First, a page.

“Jon saw a dog, dog, dog, near his house.” That is not a code

First word.

The first word in the code sets the pattern. The code can contain, a single word, repeated, 2 words repeated or a phrase. But it is the first word that sets the pattern and the other 2 spaces must copy it.

“Lady. Lady. Lady.” This is a code

“Lady Tully. Lady Tully. Lady Tully.” This is a code.

“Bugger that. Bugger him. Bugger you.” This is a code.

“Jon Snow. Jon Snow. Snow Jon.” This is a broken code.


Punctuation defines the importance of the code.

(,) The comma. Lesser importance, weather it is a death, event or object.

(.) The period. Moderate importance.

(!) The exclamation mark! Important. Important moments and characters get these.

(?) The question mark. Is just that, it questions.

(Italics) Not everything is what it seems with the code. Be smart look around, get clever.

Upper vs. lower case.

This is also used to define importance and set the other patterns.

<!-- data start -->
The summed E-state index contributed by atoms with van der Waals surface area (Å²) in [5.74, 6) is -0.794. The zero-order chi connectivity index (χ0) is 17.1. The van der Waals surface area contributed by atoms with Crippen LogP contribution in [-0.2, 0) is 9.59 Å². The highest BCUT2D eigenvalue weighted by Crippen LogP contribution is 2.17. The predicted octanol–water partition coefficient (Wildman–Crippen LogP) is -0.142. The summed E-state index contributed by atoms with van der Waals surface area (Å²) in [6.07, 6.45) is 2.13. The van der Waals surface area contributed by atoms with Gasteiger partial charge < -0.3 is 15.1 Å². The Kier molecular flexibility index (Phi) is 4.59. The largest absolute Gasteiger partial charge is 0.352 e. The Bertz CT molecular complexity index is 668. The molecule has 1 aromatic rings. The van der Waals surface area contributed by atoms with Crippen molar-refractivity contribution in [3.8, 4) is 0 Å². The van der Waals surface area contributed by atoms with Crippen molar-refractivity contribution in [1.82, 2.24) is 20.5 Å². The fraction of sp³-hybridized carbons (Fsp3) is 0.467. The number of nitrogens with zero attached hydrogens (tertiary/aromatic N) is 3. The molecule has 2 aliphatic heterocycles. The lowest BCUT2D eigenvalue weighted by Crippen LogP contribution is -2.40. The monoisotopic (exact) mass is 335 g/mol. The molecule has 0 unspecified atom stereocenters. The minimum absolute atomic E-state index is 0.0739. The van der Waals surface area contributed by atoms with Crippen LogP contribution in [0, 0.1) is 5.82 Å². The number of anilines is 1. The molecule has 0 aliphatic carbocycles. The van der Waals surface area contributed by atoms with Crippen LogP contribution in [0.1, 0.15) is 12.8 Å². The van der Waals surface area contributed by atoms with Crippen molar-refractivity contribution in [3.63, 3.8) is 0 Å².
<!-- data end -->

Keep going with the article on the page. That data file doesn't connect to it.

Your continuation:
“Mormont. Mormont. Mormont.” A death code for a mid-level character.

“Jon Snow! Jon Snow! Jon Snow!” A death code for Jon, an important character.


Discriptive text break aka codes about the future.

Sometimes you see what looks like a code but it has a descriptive text break between the words this is still a code. The break signifies the future, the descriptive text break is never spoken. There are two types and they look like this. The descriptive text break is only one line. Not two sentences or 3. Just one line and again it is not spoken by anyone. The difference between the two is just one is a little more important than the other. If you see codes like these it is about the future, not the present.

“Corn.” The raven cried. “Corn. Corn.”

“Corn.” The raven cried. “Corn. Corn. Corn.”

The scene.

The code is placed within a scene. If you can read the code it will leads you to clues about the subject which is a person, place, thing or event.

Corn. Corn. Corn.” A mid-level death code, in the moment, which means before the chapter ends. If Jon and Stannis are in a room and they get a letter. The code is not for them they are too important, so look at the letter, oh Bowen Marsh just walked in, with a letter. Goodbye Bowen.

That’s the basics, I answer all questions, and can usually be found on the original Corn code. Got a question give me a buzz. Later I will post a thread on the more advanced stuff, broken codes and how to spot them, trick codes, false codes, near death codes, and the advanced codes.